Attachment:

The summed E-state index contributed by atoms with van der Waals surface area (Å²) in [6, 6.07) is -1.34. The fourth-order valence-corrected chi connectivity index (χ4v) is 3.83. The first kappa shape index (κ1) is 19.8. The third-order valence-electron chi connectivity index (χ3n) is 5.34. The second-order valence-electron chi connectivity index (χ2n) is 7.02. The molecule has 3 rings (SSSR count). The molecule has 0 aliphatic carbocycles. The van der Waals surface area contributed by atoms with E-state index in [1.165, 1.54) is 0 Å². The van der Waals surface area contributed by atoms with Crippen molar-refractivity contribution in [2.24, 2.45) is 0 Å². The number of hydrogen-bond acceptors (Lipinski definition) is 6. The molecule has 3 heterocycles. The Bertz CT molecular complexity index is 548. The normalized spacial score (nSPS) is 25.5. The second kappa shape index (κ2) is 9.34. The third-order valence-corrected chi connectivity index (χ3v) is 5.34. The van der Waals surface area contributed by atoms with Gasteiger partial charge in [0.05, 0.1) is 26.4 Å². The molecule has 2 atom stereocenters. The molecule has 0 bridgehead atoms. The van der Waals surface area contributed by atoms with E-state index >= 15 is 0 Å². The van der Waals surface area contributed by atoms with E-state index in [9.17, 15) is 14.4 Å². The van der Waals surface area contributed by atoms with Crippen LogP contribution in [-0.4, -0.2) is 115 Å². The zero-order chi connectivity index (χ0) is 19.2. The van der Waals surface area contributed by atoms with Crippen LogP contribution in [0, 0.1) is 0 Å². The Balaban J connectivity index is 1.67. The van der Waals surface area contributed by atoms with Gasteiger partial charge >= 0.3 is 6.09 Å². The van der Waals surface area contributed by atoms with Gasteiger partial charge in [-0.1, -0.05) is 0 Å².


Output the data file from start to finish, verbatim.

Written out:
The summed E-state index contributed by atoms with van der Waals surface area (Å²) in [6, 6.07) is -1.34. The fourth-order valence-corrected chi connectivity index (χ4v) is 3.83. The first kappa shape index (κ1) is 19.8. The third-order valence-electron chi connectivity index (χ3n) is 5.34. The second-order valence-electron chi connectivity index (χ2n) is 7.02. The molecule has 3 rings (SSSR count). The molecule has 0 aliphatic carbocycles. The van der Waals surface area contributed by atoms with E-state index in [1.165, 1.54) is 0 Å². The van der Waals surface area contributed by atoms with Crippen molar-refractivity contribution in [2.24, 2.45) is 0 Å². The number of hydrogen-bond acceptors (Lipinski definition) is 6. The molecule has 3 heterocycles. The Bertz CT molecular complexity index is 548. The normalized spacial score (nSPS) is 25.5. The second kappa shape index (κ2) is 9.34. The third-order valence-corrected chi connectivity index (χ3v) is 5.34. The van der Waals surface area contributed by atoms with Gasteiger partial charge in [0.05, 0.1) is 26.4 Å². The molecule has 2 atom stereocenters. The molecule has 0 bridgehead atoms. The van der Waals surface area contributed by atoms with E-state index >= 15 is 0 Å². The van der Waals surface area contributed by atoms with E-state index in [9.17, 15) is 14.4 Å². The van der Waals surface area contributed by atoms with Crippen LogP contribution in [-0.4, -0.2) is 115 Å². The zero-order chi connectivity index (χ0) is 19.2. The van der Waals surface area contributed by atoms with Crippen LogP contribution in [0, 0.1) is 0 Å². The Balaban J connectivity index is 1.67. The van der Waals surface area contributed by atoms with Gasteiger partial charge >= 0.3 is 6.09 Å². The van der Waals surface area contributed by atoms with Gasteiger partial charge in [-0.1, -0.05) is 0 Å².